By Pamela Constable
Washington Post Foreign Service
Friday, January 12, 2007
KABUL, Jan. 11 -- NATO and Afghan military forces killed between 80 and 150 insurgents in battles near the Pakistani border Wednesday night after the fighters crossed into Afghanistan from Pakistan, NATO and Afghan officials said Thursday.
The confrontation in Paktika province, described as the largest battle in Afghanistan since September, came as American and U.N. officials step up pressure on both Pakistani and Afghan leaders to stop their public bickering and do more to gain control of their respective border areas, where Islamic insurgents have been operating for months.
NATO officials said their forces had observed two large groups of insurgents infiltrating from Pakistan, tracked them and then attacked them by ground and air. According to NATO's initial count, as many as 150 insurgents were killed, but Afghan defense officials said they believed the toll was about 80. No Afghan or NATO casualties were reported.
There was no immediate explanation for the discrepancy in the figures. Because the battle area was so remote, it was not possible for journalists to gather information directly.
Pakistan's military spokesman, Maj. Gen. Shaukat Sultan, said soldiers from his country's army fired artillery at trucks being driven by the fighters on the Pakistani side of the border, the Associated Press reported.
The AP also quoted a man claiming to speak for the Taliban, Muhammad Hanif, as saying in a text message that NATO's casualty figure was "a complete lie."
The battle highlighted the continuing military importance of the extremely porous and poorly guarded border, especially the sections that include a string of semiautonomous tribal districts in Pakistan. Afghan officials have repeatedly accused Pakistan of allowing Islamic insurgents to find safe haven there, while Pakistan has said it is doing everything possible to rein them in.
In the past week, controversy has mounted over a proposal by Pakistan to place land mines and barbed-wire fencing along stretches of the border, including the area where NATO said the groups of insurgents slipped across this week. Critics here say the plan could harm civilians and divide tribes that live on both sides.
Richard A. Boucher, the senior State Department official for South and Central Asia, told journalists in Kabul on Thursday that both Afghanistan and Pakistan needed to do more to bring security and effective government to the border areas. He is to hold talks with officials from the two countries during a visit to the region this week.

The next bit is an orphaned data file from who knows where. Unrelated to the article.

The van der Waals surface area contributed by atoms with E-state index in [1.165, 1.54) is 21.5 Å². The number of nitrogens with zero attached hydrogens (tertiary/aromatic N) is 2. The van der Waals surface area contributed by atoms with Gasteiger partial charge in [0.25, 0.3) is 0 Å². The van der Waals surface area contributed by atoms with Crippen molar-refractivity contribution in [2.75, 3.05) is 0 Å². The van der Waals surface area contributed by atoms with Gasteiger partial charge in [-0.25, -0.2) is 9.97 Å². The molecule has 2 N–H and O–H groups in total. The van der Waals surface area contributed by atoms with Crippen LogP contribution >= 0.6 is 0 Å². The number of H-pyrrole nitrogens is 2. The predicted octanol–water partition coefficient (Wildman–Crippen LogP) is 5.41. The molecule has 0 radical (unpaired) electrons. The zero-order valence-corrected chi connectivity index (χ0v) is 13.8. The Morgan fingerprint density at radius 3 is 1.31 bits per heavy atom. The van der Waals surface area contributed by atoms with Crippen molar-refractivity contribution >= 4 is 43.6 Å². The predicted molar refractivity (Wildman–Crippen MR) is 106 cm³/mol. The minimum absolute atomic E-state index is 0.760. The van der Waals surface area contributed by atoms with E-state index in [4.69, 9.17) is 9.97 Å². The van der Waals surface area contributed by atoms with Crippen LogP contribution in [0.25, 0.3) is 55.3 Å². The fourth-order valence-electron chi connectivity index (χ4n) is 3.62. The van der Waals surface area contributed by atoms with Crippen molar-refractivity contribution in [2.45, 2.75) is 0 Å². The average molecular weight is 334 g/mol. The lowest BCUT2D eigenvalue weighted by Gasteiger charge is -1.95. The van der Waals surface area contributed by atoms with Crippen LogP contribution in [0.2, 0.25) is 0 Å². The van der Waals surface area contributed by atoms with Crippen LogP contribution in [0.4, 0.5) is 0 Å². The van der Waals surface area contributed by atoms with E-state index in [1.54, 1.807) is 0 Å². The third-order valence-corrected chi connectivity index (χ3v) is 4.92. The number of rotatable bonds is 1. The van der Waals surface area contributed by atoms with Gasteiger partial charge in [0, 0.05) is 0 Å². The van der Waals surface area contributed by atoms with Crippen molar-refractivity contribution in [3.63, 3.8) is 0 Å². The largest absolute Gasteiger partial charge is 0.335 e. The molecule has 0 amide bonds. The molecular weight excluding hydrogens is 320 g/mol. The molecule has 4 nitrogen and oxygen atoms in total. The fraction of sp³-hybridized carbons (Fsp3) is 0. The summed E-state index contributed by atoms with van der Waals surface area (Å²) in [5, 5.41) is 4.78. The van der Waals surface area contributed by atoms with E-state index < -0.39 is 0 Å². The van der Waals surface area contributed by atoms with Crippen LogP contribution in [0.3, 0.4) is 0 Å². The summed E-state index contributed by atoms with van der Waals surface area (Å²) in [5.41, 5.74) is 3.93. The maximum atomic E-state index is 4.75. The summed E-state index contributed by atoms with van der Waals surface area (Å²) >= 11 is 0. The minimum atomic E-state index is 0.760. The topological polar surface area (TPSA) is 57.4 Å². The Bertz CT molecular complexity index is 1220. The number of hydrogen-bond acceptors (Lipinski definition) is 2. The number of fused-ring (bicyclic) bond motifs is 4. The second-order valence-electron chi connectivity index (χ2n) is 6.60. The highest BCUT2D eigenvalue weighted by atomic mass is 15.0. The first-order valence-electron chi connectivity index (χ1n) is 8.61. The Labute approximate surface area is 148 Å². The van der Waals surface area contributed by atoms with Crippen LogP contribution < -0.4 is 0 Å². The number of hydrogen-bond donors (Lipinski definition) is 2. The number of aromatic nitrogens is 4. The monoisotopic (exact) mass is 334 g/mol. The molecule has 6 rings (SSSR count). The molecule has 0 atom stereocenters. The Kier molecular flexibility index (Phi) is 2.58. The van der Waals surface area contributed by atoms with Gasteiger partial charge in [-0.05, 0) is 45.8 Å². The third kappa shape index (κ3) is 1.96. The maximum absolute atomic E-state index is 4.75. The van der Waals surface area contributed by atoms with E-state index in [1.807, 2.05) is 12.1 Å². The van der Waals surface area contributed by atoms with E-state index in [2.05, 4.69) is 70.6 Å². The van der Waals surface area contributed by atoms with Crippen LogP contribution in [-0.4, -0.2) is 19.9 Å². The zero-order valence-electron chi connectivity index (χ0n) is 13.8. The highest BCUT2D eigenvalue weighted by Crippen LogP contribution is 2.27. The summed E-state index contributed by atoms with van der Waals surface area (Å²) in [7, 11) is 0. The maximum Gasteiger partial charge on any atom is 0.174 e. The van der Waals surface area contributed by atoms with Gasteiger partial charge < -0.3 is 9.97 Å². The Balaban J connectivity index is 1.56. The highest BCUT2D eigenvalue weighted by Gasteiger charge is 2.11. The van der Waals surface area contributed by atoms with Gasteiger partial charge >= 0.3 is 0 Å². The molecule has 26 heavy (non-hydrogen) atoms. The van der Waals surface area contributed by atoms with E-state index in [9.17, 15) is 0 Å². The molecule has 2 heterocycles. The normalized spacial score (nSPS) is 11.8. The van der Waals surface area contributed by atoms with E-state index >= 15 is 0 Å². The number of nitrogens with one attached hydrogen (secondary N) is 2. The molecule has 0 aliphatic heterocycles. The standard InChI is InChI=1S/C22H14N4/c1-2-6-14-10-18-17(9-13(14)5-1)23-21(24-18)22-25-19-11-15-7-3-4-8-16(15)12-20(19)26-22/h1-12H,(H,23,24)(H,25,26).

"It is clear to me that none of us will be safe unless we do deal with both sides of the border," Boucher said. He said that he believed Pakistan's commitment to fighting terrorism and the Taliban insurgency was "real" but that the Bush administration wanted to help make it "more effective."
Boucher did not directly criticize the border mining plan but said it was generating "serious discussion" in Pakistan. A senior U.N. representative to Afghanistan said this week that the United Nations "regretted" Pakistan's move and viewed land mines as a "very serious threat to human security."
The official, Christopher Alexander, strongly chided Pakistan for inflammatory rhetoric and misleading statements that he said had not helped ease tensions with Afghanistan. He cited recent assertions by Pakistani officials that key Taliban leaders had never been in Pakistan and that the Taliban insurgency was part of a domestic uprising inside Afghanistan by the Pashtun ethnic group.
"The truth is that these networks operate in both countries, and their leaders spend time in both countries," Alexander said. "More law enforcement and military action are needed" in both places, he added, calling on the leaders of the two countries to "focus more on facts and less on rhetorical point-scoring."
In recent months, Afghan President Hamid Karzai and Pakistan's president, Gen. Pervez Musharraf, have engaged in an escalating war of words. Karzai accuses Pakistan of allowing Islamic extremists to seek safe haven inside its borders, while Musharraf criticizes the Kabul government as weak and unable to quash a domestic rebellion.
Boucher, asked which of the two governments he believed, said he did not want to choose sides but cited similar "challenges" in both countries. "The issue on both sides is to extend the authority and benefits of government to people right up to the edges of the frontier," he said.
He suggested that the two governments have cooperated far more "than one would think from the rhetoric." Pakistan and Afghanistan share military intelligence, and their senior security officials have met regularly with NATO alliance leaders as part of a three-way commission, which met again Thursday.
A sustained offensive by Taliban insurgents in Afghanistan caused about 4,000 violent deaths in 2006. The revived Islamic militia, which ruled most of Afghanistan from 1996 to 2001, has launched hundreds of attacks and dozens of deadly suicide bombings.